As I was saying last week, I don’t really view these $2/$4 tables as a place either to (1) learn a lot of poker strategy, or (2) make much cabbage. But I do get something, I think, out of simply playing more live hands -- which can’t hurt down the road, regardless of what I end up doing poker-wise.

The Wednesday Poker Discussion Group, Binion’s Coffee Shop

The Wednesday Poker Discussion GroupThe Poker Grump and I went over to the coffee shop around two o’clock, but there were only a couple of others there for the WPDG. We hung out and talked with them and some of the other friendly folks who gradually trickled in. Eventually about 25 people turned up, gathered around three or four tables. Ages ranged from 20s to 60s. Just two women showed, I believe. A couple of discussion leaders took positions at one wall, positioning menus so as to create a place to display cards from a giant-sized deck. Finally by about three o’clock the meeting began.

There were some preliminaries. New people introduced themselves. I described myself as an amateur who was really more of a poker writer than a player, and mentioned my having helped cover the WSOP last summer. There was some talk of the various promotions and freerolls available around town, with several recommendations made. Then we got to the main focus of the meeting -- the hand discussions.

I think the plan might have been to discuss multiple hands played by group members, but as it turned out we spent the entire meeting (at least another hour-and-a-half) talking about a single hand that came from a $2/$5 no-limit hold’em game ($1,500 cap) over at the Wynn. The hand occurred around six in the morning, and involved a group member and a couple of loose players who had been drinking.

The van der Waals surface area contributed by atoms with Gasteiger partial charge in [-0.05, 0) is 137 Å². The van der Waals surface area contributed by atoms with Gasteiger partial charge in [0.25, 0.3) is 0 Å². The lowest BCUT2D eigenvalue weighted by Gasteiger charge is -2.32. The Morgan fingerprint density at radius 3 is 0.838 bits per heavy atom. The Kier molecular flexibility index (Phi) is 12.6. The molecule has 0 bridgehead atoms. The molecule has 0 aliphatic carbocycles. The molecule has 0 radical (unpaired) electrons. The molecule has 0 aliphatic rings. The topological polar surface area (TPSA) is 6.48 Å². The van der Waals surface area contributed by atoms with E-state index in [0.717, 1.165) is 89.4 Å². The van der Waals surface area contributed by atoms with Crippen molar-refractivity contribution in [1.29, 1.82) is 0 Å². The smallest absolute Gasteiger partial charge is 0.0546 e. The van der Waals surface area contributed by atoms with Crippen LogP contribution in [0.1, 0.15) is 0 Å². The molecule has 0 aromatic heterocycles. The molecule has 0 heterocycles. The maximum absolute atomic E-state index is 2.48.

I won’t get into all of the specifics other than to say our hero found himself sitting with Qc8c in the big blind. One heavy drinker and loose player raised from UTG, another drinker flat-called from late position, and our hero decided to call, thereby closing the preflop betting, and see a flop. The flop ended up coming eight-high, putting the hero into another tricky spot. Even before that, however, the group debated for at least ten minutes the preflop decision to call.

“What’s your plan?” asked one group member. Not everyone cared much for calling an under-the-gun raise with this hand, although compelling arguments were presented for sticking around as well. And, of course, that eight-high flop encouraged a great deal more debate.

I leaned over to the Poker Grump midway through the discussion to joke that it didn’t seem fair to the lone drunk player who ended up heads-up against our hero that he was now competing with 25 minds all trained against him. Of course, given all of the different lines that ended up being entertained, the hero was probably better off only having had his own second thoughts to complicate matters.

The discussion was quite illuminating, though, in the way it revealed the many different approaches and styles that guide poker players’ thinking. I can imagine the group being extremely helpful to a serious player looking for feedback and advice. It was entertaining, too, with lots of very funny, self-effacing humor coming from all sides throughout the meeting. Everyone was very friendly, the vibe was conducive to dialogue and new ideas, and a good (and informative) time was had by all.

I’d definitely recommend the WPDG to any poker players with a free Wednesday afternoon in Vegas. There’s also a Monday meeting at the Stake Out Bar & Grill over on Maryland Parkway from 7-9 p.m. that focuses on no-limit hold’em. Newcomers are welcome.

Next up, dinner at the Grand Lux Café over at the Venetian with a bunch of other pokery scribblers.

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1 Comments:

Blogger --S said...

I've had my best luck playing $2/4 as a drawing game. I fold big pairs preflop to two raises. I fold big pairs in late position to any raise when there are more than 4 people in the pot. I cap the living shit out of the pot with the likes of 8-9 suited or similar. I consistently beat the other players and lose to the rake and the tokes.

Playing contrary to what everyone else does just provides some amusement for me...and makes me a break-even player in a game I use mostly just to kill time.

If only I could get back to Vegas so I could start playing again ;)

4/21/2009 2:02 PM